European Standards

European pork and beef, as well as their products, are manufactured on the basis of a series of restrictive standards and procedures arising from the Common Agricultural Policy. This means that all food producers operating within the European Union are obliged to comply with the EU regulations that allow supervision of the entire path “from stable to table”.

European standards for food production are based on three pillars: safety, quality and traceability of the product. For the consumer, they constitute a guarantee that European producers of pork, beef and processed meat supply both safe and tasty products.


european meat

The European food safety policy determines rigorous principles for food production in the EU from stable to table. Its paramount aim is to guarantee a high level of health protection by ensuring:

  • the safety and high nutritional value of both food and animal feed;
  • high standards for the protection of animal health and welfare as well as plant protection;
  • full transparency in terms of origin, composition, labeling and use of food.


The basics for European animal production comprising the foundation for the meat industry are based on the goal of breeding animals while maintaining respect and full protection of their health and welfare. European animal welfare policies strictly regulate areas associated with breeding as well as the transport and slaughtering of animals.

Care for the natural growth of animals in good conditions is what distinguishes European breeding. It provides the basis for creating the quality of European pork and beef. The prohibition on the use of hormones and growth promoters underlines the concern for the safety and quality of European meat. In addition, the EU introduced restrictive provisions on antibiotics, which may only be used for the treatment of herds and flocks under close supervision of a veterinarian. In the European Union is not allowed to use antibiotics to stimulate rapid weight gain in animals. Their treatment is carried out only under veterinary supervision, and law provisions provide for appropriate withdrawal periods – between administering of the antibiotic and slaughter. Therefore, consumers can be sure that they are eating meat that is completely safe and free of antibiotics.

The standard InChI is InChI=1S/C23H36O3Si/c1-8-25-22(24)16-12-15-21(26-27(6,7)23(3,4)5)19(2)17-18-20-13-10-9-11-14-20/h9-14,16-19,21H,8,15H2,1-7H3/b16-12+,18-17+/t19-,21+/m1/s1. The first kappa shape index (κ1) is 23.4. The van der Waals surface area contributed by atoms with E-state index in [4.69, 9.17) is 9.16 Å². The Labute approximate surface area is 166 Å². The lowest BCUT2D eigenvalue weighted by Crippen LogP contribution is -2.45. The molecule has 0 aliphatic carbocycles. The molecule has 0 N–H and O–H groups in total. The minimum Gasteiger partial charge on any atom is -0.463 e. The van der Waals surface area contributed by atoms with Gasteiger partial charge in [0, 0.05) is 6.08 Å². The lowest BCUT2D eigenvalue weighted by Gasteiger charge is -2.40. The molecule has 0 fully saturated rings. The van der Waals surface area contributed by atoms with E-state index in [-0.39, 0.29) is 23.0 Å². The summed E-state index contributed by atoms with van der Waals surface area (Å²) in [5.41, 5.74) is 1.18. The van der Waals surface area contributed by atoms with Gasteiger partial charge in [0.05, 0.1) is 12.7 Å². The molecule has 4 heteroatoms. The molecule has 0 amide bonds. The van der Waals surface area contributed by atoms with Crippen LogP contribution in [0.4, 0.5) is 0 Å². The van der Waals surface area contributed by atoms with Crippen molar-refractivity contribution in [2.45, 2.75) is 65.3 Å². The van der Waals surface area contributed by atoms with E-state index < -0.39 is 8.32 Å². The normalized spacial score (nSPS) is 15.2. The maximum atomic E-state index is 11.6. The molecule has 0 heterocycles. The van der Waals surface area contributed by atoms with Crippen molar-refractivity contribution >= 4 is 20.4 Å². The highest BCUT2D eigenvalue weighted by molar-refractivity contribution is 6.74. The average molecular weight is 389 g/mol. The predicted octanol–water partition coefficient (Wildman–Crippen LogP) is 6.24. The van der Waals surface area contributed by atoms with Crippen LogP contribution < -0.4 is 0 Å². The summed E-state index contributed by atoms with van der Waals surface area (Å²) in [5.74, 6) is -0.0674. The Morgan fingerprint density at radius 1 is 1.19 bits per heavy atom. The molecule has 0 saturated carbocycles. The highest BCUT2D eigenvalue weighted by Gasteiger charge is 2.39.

Ensuring the safety of the production process and marketing of foodstuffs in the European Union is based on the use of system solutions which guarantee the minimizing of risks and constant supervision at each stage. The instruments listed in EU food production include good practices (Good Manufacturing Practice (GMP), Good Hygienic Practice (GHP), Good Agricultural Practice (GAP) and Good Laboratory Practice (GLP), as well as the mandatory Hazard Analysis and Critical Control Points (HACCP).

In the course of conducted business, European food producers implement an abundance of voluntary standards and norms that provide additional standardization of products. These include, amongst others, ISO standards, IFS, BRC systems and private quality schemes operating in the EU.


A very important aspect of ensuring safety is to react quickly in the case of hazards. The EU's rapid alert system - RASFF (Rapid Alert System for Food and Feed) - enables a quick response in the event of hazards arising from either food or feed.


The modern approach amongst EU member states in terms of production of pork, beef and their products takes into account each and every aspect of their quality. The safety of raw meat, its nutritional value, technological quality and desirable sensory characteristics are shaped by a wealth of experience in breeding, production and processing, as well as the high awareness of all participants within the food chain. Multidimensional and responsible perception of these aspects by EU producers guarantees the high quality of their food products.

Quality management

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Quality control

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Farm to fork

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In countries that are part of the European Community much focus is placed on the aspect of full traceability of food products. This means that each stage of production must be completely transparent. In farming, animals are marked at the time of birth, and their health and welfare are monitored until slaughter. One of the basic requirements in the European Union is the possibility to track not only the origin of the raw material, but also the later stages of its processing and distribution.

Each EU manufacturer has the obligation to keep a full list of suppliers and provide information as to which entities he has served as supplier. The “from stable to table” practice, commonly used in the European Union, makes it possible to trace the entire history of the product.